How many times have you opened an email or read a text message, only to think, ‘Too hard, I’ll deal with that later. I don’t know how to say no’?
I used to be in awe of those people who know how to politely decline an invitation and not hurt your feelings. The ones who respond in a timely manner and manage to diplomatically say no. The ones who put themselves first, but manage not to ruin the relationship. The ones you end up respecting more, with a feeling of, ‘Why can’t I be like that?’ Now, I am one of them.
A couple of years back, I headed to Bali for a much-needed family holiday. I was burnt out, had recently left my job and was focused on Circle In. But I wasn’t lying by the pool with a mojito and the latest NYTimes best seller; no! In between the kids’ sleeps, I was writing and working on our business.
Through LinkedIn, I realised my time in Bali crossed over with a contact I was desperate to meet with. Via email, we arranged to meet and I got busy preparing a list of questions. I was ready for a 30-minute poolside mocktail and non-interrogation interrogation.
That was until the week of planned meet up when I received the dreaded, ‘Thanks, but no thanks—I don’t have time.’
At first, the disappointment was so sharp I wanted to cry. This was a contact I needed to reassure me our business model was sound and that working parents needed what we had to share. The rejection made me question what I had to offer.
Then I read the email again: ‘Hi lovely—how are you enjoying Bali? Would you believe I’m not going to get the chance to see you? I’ve been travelling a lot and I’m tackling the mum guilt big time. So, I’m sorry to say, it’s not going to happen. How are things with you?’
What struck me then was the confidence in the no. The perfectly pitched Yes, No, Yes. She had managed to do what I always wanted to be able to do: respond immediately, be polite, be personal, be confident and put myself first.
I have no idea what was going on for her (and I don’t need to know) but I totally get the mum guilt thing. Regardless, she put herself first and was not afraid to let me know. I learnt a lot from that email. We talk about the power of Yes, No, Yes a lot at Circle In, and this a perfect example of how you do it. So here are my take-aways:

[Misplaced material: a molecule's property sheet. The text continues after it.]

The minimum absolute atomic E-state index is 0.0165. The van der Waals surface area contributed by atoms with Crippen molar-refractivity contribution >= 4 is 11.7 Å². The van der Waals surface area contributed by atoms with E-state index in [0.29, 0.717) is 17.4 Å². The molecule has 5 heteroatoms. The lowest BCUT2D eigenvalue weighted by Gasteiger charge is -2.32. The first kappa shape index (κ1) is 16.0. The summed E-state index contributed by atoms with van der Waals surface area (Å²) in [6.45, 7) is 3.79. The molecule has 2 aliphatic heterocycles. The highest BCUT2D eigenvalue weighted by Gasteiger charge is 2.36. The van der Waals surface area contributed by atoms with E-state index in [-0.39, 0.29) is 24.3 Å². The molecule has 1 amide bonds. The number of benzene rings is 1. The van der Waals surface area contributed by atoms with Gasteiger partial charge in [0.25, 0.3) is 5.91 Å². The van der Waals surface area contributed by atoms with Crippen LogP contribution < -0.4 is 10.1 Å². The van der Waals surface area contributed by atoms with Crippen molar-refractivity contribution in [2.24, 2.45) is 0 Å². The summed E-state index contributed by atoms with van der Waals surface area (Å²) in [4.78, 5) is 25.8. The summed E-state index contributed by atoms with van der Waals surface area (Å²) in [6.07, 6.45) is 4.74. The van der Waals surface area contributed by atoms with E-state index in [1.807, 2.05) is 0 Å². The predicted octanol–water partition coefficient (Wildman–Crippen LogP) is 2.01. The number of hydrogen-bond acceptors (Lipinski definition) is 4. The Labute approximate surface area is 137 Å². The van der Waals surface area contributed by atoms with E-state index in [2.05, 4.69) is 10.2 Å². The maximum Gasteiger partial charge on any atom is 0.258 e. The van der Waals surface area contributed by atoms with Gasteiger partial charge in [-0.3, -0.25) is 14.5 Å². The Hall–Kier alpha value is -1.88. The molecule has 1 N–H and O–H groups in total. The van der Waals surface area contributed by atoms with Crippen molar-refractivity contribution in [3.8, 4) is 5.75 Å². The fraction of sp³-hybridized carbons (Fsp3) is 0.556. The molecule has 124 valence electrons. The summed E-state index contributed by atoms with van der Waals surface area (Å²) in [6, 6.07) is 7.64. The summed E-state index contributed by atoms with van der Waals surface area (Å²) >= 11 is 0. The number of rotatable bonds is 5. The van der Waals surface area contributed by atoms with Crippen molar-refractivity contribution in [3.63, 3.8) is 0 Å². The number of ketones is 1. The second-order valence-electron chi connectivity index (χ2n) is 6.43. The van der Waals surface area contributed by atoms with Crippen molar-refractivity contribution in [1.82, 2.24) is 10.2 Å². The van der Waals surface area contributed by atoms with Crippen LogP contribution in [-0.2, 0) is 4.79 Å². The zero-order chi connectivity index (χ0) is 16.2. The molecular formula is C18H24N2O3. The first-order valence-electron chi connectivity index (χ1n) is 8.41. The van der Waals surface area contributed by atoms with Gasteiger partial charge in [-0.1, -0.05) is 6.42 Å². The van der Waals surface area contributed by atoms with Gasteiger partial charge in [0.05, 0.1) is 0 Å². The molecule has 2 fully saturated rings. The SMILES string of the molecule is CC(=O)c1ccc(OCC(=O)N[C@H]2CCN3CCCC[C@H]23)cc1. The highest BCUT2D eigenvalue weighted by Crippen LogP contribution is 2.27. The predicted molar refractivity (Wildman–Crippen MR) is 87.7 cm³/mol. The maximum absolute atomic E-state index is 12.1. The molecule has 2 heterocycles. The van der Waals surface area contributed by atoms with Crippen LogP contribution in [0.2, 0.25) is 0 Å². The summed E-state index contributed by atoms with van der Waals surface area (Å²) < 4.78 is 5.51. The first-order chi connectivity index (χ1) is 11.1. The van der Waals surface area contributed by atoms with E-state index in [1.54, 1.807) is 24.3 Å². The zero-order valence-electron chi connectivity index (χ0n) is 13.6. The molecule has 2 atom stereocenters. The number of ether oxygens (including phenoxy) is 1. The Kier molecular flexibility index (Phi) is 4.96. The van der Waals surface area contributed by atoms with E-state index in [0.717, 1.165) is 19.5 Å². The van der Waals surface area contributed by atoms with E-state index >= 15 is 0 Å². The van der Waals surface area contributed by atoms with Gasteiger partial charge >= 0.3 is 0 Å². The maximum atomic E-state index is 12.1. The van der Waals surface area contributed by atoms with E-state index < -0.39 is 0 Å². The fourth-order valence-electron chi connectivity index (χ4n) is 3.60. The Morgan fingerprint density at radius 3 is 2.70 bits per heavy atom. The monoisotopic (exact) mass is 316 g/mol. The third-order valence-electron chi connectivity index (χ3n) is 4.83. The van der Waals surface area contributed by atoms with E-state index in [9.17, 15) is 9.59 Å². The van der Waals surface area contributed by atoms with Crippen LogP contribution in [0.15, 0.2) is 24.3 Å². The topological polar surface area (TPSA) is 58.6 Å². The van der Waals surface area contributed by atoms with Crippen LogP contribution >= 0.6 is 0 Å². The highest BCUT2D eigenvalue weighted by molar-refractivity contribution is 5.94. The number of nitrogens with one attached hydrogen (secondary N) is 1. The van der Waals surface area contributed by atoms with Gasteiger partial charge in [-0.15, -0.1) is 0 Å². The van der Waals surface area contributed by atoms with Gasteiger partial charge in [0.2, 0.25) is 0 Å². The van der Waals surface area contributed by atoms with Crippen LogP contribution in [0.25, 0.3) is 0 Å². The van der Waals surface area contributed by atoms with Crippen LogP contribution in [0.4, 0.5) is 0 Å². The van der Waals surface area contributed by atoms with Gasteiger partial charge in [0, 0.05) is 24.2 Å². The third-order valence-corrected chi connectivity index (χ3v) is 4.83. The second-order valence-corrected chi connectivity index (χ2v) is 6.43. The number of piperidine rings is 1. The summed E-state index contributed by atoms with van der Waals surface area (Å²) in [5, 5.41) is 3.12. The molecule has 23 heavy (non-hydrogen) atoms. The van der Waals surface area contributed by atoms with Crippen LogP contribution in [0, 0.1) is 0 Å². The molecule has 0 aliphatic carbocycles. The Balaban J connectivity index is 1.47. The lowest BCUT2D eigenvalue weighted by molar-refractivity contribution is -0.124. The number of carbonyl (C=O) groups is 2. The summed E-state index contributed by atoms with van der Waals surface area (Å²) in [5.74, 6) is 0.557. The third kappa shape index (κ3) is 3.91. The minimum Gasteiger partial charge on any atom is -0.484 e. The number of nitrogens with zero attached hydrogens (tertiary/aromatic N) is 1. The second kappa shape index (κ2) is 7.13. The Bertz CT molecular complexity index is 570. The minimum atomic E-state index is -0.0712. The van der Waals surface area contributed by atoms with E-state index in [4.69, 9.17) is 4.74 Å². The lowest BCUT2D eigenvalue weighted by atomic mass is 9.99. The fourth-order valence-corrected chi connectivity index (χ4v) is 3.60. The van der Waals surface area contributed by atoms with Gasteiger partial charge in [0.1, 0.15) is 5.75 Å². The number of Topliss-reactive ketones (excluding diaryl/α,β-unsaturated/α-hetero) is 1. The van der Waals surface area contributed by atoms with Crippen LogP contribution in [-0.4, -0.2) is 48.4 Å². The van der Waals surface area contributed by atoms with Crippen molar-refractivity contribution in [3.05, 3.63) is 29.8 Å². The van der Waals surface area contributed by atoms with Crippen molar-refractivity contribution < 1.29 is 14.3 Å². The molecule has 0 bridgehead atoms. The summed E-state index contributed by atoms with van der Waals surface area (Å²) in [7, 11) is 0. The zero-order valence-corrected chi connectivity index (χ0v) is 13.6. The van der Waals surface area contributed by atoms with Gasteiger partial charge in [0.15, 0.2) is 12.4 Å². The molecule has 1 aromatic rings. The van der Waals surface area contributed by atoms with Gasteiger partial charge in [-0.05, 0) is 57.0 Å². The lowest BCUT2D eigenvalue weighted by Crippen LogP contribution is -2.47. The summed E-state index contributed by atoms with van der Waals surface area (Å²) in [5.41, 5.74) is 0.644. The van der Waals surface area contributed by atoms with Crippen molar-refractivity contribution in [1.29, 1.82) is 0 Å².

Don’t be afraid – Say no with confidence, especially if you really don’t want to do something or don’t have time.
Respond in a timely manner – The longer you put it off, the harder it will be to say no.
Prioritise – Important people in your life get priority over strangers or acquaintances asking you for a coffee or a favour.
Be authentic – Avoid telling white lies. No one can say yes to everything all of the time. Lying only leads to (more) guilt.
Practice the Yes, No, Yes philosophy – In other words, connect first on a positive note, then politely decline, then end on a positive and possibly an open-ended question (such as above—how are things with you?).
If you need some polite ways to decline, here are some great examples:
- I’m really sorry I can’t help you, but I would love to recommend someone else
- I wish I could help you, but it is just not possible right now. Thank you for thinking of me
- I’m really sorry, but I have promised myself that I would say ‘no’ when I realistically can’t meet your expectations/deliver
- I promised myself that I would commit my time to [insert project]. That’s what is important to me right now and I need to stay focused
- Thank you, however I have just committed to three other priorities and this is not something I will be able to fit in. I can help connect you with some of my contacts if you like?
Learning to say no politely and with confidence has been one of the best things I have done for myself. Although challenging at first, it has freed me of feeling any unnecessary guilt, resentment and stress.
We should all prioritise and put ourselves first by saying no more. Give it a go, and I promise that you will surprise yourself, and probably feel pretty damn good, too.
Written by Jodi Geddes, Co-founder of Circle In.